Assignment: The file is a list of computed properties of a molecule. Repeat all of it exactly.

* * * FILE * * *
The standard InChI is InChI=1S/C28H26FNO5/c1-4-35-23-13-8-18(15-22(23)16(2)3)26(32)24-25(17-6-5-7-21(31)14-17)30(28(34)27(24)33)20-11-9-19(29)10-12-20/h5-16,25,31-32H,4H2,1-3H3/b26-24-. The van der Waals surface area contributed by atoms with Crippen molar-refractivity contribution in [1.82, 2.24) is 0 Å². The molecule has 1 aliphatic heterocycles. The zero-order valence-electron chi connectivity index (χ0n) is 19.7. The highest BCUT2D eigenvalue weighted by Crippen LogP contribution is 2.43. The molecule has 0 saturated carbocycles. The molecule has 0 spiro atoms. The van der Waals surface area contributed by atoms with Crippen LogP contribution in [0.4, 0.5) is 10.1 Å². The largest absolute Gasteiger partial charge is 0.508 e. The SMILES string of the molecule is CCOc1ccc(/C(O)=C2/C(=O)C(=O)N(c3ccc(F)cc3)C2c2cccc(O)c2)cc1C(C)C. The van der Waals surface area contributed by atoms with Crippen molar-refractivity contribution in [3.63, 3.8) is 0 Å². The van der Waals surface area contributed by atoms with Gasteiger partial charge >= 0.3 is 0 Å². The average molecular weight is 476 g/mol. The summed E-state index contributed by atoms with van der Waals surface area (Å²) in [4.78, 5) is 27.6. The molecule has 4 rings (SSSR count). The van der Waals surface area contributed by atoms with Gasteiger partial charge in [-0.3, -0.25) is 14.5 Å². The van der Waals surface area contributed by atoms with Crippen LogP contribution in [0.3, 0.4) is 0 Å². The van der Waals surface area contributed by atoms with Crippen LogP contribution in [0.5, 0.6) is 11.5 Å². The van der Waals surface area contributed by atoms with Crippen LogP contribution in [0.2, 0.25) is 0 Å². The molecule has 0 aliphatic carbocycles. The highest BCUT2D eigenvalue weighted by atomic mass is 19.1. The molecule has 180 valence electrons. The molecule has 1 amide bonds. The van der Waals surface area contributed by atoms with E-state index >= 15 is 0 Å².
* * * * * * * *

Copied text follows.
The standard InChI is InChI=1S/C28H26FNO5/c1-4-35-23-13-8-18(15-22(23)16(2)3)26(32)24-25(17-6-5-7-21(31)14-17)30(28(34)27(24)33)20-11-9-19(29)10-12-20/h5-16,25,31-32H,4H2,1-3H3/b26-24-. The van der Waals surface area contributed by atoms with Crippen molar-refractivity contribution in [1.82, 2.24) is 0 Å². The molecule has 1 aliphatic heterocycles. The zero-order valence-electron chi connectivity index (χ0n) is 19.7. The highest BCUT2D eigenvalue weighted by Crippen LogP contribution is 2.43. The molecule has 0 saturated carbocycles. The molecule has 0 spiro atoms. The van der Waals surface area contributed by atoms with Crippen LogP contribution in [0.4, 0.5) is 10.1 Å². The largest absolute Gasteiger partial charge is 0.508 e. The SMILES string of the molecule is CCOc1ccc(/C(O)=C2/C(=O)C(=O)N(c3ccc(F)cc3)C2c2cccc(O)c2)cc1C(C)C. The van der Waals surface area contributed by atoms with Crippen molar-refractivity contribution in [3.63, 3.8) is 0 Å². The van der Waals surface area contributed by atoms with Gasteiger partial charge >= 0.3 is 0 Å². The average molecular weight is 476 g/mol. The summed E-state index contributed by atoms with van der Waals surface area (Å²) in [4.78, 5) is 27.6. The molecule has 4 rings (SSSR count). The van der Waals surface area contributed by atoms with Gasteiger partial charge in [-0.3, -0.25) is 14.5 Å². The van der Waals surface area contributed by atoms with Crippen LogP contribution in [0.3, 0.4) is 0 Å². The van der Waals surface area contributed by atoms with Crippen LogP contribution in [0.5, 0.6) is 11.5 Å². The van der Waals surface area contributed by atoms with Crippen LogP contribution in [0.2, 0.25) is 0 Å². The molecule has 0 aliphatic carbocycles. The highest BCUT2D eigenvalue weighted by atomic mass is 19.1. The molecule has 180 valence electrons. The molecule has 1 amide bonds. The van der Waals surface area contributed by atoms with E-state index >= 15 is 0 Å².